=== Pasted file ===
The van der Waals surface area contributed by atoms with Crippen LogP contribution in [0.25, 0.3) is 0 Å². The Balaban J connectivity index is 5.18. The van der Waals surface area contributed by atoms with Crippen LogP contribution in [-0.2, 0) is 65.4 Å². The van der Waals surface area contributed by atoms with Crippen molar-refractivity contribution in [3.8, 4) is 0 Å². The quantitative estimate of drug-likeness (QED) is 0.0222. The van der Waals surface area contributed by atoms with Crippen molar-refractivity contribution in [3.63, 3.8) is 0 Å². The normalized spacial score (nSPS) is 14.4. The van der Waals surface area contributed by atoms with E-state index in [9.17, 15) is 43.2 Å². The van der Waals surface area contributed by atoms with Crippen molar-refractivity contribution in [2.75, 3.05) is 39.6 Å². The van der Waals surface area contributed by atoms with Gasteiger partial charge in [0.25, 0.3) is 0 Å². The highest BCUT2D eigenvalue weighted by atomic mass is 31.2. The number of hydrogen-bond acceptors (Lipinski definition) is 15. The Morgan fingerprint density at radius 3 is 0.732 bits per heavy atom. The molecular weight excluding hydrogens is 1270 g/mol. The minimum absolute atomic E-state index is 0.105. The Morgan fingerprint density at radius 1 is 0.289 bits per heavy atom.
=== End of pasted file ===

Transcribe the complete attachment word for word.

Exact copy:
The van der Waals surface area contributed by atoms with Crippen LogP contribution in [0.25, 0.3) is 0 Å². The Balaban J connectivity index is 5.18. The van der Waals surface area contributed by atoms with Crippen LogP contribution in [-0.2, 0) is 65.4 Å². The van der Waals surface area contributed by atoms with Crippen molar-refractivity contribution in [3.8, 4) is 0 Å². The quantitative estimate of drug-likeness (QED) is 0.0222. The van der Waals surface area contributed by atoms with Crippen molar-refractivity contribution in [3.63, 3.8) is 0 Å². The normalized spacial score (nSPS) is 14.4. The van der Waals surface area contributed by atoms with E-state index in [9.17, 15) is 43.2 Å². The van der Waals surface area contributed by atoms with Crippen molar-refractivity contribution in [2.75, 3.05) is 39.6 Å². The van der Waals surface area contributed by atoms with Gasteiger partial charge in [0.25, 0.3) is 0 Å². The highest BCUT2D eigenvalue weighted by atomic mass is 31.2. The number of hydrogen-bond acceptors (Lipinski definition) is 15. The Morgan fingerprint density at radius 3 is 0.732 bits per heavy atom. The molecular weight excluding hydrogens is 1270 g/mol. The minimum absolute atomic E-state index is 0.105. The Morgan fingerprint density at radius 1 is 0.289 bits per heavy atom.